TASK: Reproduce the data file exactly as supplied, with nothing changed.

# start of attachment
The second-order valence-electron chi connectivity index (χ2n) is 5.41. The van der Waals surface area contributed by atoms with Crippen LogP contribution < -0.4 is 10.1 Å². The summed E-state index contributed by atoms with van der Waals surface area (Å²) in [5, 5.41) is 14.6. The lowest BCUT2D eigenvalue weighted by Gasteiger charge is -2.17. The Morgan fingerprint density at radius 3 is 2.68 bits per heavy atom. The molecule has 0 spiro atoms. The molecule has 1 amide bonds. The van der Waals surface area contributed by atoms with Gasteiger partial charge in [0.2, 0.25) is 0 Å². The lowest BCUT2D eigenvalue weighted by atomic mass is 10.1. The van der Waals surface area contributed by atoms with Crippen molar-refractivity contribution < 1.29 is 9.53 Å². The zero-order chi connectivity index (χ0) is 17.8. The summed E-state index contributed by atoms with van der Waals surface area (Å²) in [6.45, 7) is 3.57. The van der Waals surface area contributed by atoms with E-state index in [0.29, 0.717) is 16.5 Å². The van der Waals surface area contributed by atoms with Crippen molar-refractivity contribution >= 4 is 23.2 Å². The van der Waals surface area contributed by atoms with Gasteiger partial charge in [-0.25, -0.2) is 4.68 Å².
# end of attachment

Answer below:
The second-order valence-electron chi connectivity index (χ2n) is 5.41. The van der Waals surface area contributed by atoms with Crippen LogP contribution < -0.4 is 10.1 Å². The summed E-state index contributed by atoms with van der Waals surface area (Å²) in [5, 5.41) is 14.6. The lowest BCUT2D eigenvalue weighted by Gasteiger charge is -2.17. The Morgan fingerprint density at radius 3 is 2.68 bits per heavy atom. The molecule has 0 spiro atoms. The molecule has 1 amide bonds. The van der Waals surface area contributed by atoms with Gasteiger partial charge in [0.2, 0.25) is 0 Å². The lowest BCUT2D eigenvalue weighted by atomic mass is 10.1. The van der Waals surface area contributed by atoms with Crippen molar-refractivity contribution < 1.29 is 9.53 Å². The zero-order chi connectivity index (χ0) is 17.8. The summed E-state index contributed by atoms with van der Waals surface area (Å²) in [6.45, 7) is 3.57. The van der Waals surface area contributed by atoms with E-state index in [0.29, 0.717) is 16.5 Å². The van der Waals surface area contributed by atoms with Crippen molar-refractivity contribution >= 4 is 23.2 Å². The van der Waals surface area contributed by atoms with Gasteiger partial charge in [-0.25, -0.2) is 4.68 Å².